WSJ: Over what time frame?

Mr. Krishna: 10 years.

WSJ: How have the roles of chief information officer and technology leader evolved?

Mr. Krishna: I think 10 years ago, many business leaders would feel perfectly competent to make a decision, and then the CIO would [execute it]. Now, even in my own process—I am a reasonable technologist—I would not make a decision without asking my CIO, “What do you think? What does your team think? What do you and your team think is the best answer?”

Ten years ago, we were all looking to optimize that [IT budget], squeeze it down by 10%. Now I actually don’t care if you spend more, if that makes everyone else more productive. If you can do something that lets me scale revenue faster—because I can’t hire more people, they just aren’t available to hire—then that is incredibly useful and valuable. So the CIO is really a partner now, no longer the cost function that I have got to irritatingly pay heed to.

I talk to other CEOs, they are much more facile now with the technologies. They have a much better intuitive sense of what technologies can do. So they can really be a good partner for the CIO.

WSJ: Has the CIO’s domain contracted during the last 10 years?

Mr. Krishna: I think it is actually going in a circle. Ten years ago they had more control and domain, but it was kind of, ah, this thing that I don’t need to worry about.

Then it shifted. The line of business said I need more, I want to go faster,  and you got a splintering. I think that in many top rung organizations [now], the CIO has complete domain, but they have to be a partner to the business. The business informs the CIO, it helps inform the priority of what’s important.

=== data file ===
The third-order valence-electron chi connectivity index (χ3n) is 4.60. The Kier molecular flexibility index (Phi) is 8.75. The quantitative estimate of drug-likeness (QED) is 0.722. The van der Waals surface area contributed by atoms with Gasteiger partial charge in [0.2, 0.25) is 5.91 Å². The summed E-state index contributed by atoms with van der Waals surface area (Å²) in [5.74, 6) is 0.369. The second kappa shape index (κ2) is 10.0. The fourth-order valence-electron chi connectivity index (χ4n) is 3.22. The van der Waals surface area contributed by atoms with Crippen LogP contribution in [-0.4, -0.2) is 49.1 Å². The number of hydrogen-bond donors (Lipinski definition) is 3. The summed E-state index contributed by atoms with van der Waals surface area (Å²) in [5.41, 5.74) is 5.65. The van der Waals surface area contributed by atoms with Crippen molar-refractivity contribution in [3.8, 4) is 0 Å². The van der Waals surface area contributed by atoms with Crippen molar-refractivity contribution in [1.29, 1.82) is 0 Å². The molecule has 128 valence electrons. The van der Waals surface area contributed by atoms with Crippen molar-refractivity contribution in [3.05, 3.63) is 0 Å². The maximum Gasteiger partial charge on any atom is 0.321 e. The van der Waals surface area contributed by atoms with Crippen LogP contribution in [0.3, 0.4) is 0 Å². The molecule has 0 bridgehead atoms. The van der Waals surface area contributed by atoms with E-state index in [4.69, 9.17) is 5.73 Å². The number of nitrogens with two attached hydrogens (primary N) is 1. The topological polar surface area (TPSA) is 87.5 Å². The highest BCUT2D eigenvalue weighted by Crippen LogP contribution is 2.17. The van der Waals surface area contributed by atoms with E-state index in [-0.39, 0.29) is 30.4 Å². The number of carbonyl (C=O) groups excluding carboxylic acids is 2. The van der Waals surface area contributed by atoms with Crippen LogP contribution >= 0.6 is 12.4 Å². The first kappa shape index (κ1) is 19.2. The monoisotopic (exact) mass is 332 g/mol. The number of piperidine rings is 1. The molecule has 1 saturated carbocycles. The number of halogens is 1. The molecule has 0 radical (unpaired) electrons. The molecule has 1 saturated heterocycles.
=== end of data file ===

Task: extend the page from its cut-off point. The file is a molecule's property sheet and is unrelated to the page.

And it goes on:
But the CIO is running the implementation, the technology show. Having the discipline, having the career path, having the knowledge of which partners to take, of which technologies to take, having the understanding of enterprise architecture, is important. If everyone does their own thing in an enterprise, there are no commonalities. It is very hard to share data. You can do one thing, but can’t do the other nine. So as people have woken up to the hidden costs of all that, they have brought more reasonableness around the role of the CIO.

WSJ: What is the biggest challenge facing the CIO and enterprise technology going forward?

Mr. Krishna: Cybersecurity is the issue of the decade. I think that is the single biggest issue we all are going to face. You have to take an enterprise approach, layered defenses. You have got to encrypt your data. You have got to worry about access control. You have got to believe you will get broken into. You make sure that you can recover really quickly, especially when it comes to critical systems.

Write to Steven Rosenbush at [email protected]